Heart Disease (Coronary Artery Disease)

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Coronary Heart Disease

UW Health's Heart and Vascular Care Preventive Cardiology program in Madison, Wisconsin, focuses on preventing heart and vascular disease and its complications.

What is heart disease?

Heart disease (also known as coronary artery disease or coronary heart disease) is usually caused by a condition called atherosclerosis, which occurs when fatty material and a substance called plaque builds up on the walls of your arteries. This causes them to get narrow.
As the coronary arteries narrow, blood flow to the heart can slow down or stop, causing chest pain (stable angina), shortness of breath, heart attack, and other symptoms.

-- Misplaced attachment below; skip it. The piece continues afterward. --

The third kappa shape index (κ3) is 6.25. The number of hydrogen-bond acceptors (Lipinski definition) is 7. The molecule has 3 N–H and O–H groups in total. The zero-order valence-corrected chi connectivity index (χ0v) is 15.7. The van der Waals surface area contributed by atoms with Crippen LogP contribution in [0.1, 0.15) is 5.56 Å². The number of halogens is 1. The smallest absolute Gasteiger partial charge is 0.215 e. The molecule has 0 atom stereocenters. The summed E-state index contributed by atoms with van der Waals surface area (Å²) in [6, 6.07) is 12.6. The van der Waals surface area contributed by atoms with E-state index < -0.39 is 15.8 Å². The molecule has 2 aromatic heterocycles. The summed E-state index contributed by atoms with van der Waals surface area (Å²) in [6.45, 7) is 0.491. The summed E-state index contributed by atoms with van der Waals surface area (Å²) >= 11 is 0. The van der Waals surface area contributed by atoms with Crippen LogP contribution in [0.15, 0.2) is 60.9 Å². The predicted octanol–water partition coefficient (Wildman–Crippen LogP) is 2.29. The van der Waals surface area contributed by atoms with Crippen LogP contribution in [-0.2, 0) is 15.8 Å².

Heart disease is the leading cause of death in the United States for men and women. According to the American Heart Association, more than 15 million people have some form of the condition. Men in their 40s have a higher risk of heart disease than women. But, as women get older, their risk increases so that it is almost equal to a man's risk.
Many things increase your risk for heart disease. Bad genes (heredity) can increase your risk. You're more likely to develop the condition if someone in your family has had it -especially if they had it before age 50. Your risk for heart disease goes up the older you get.
The following factors also increase your risk of heart disease:
  • Diabetes
  • High blood pressure
  • High LDL "bad" cholesterol
  • Low HDL "good" cholesterol
  • Menopause
  • Not getting enough physical activity or exercise
  • Obesity
  • Smoking 

Diagnostic Tests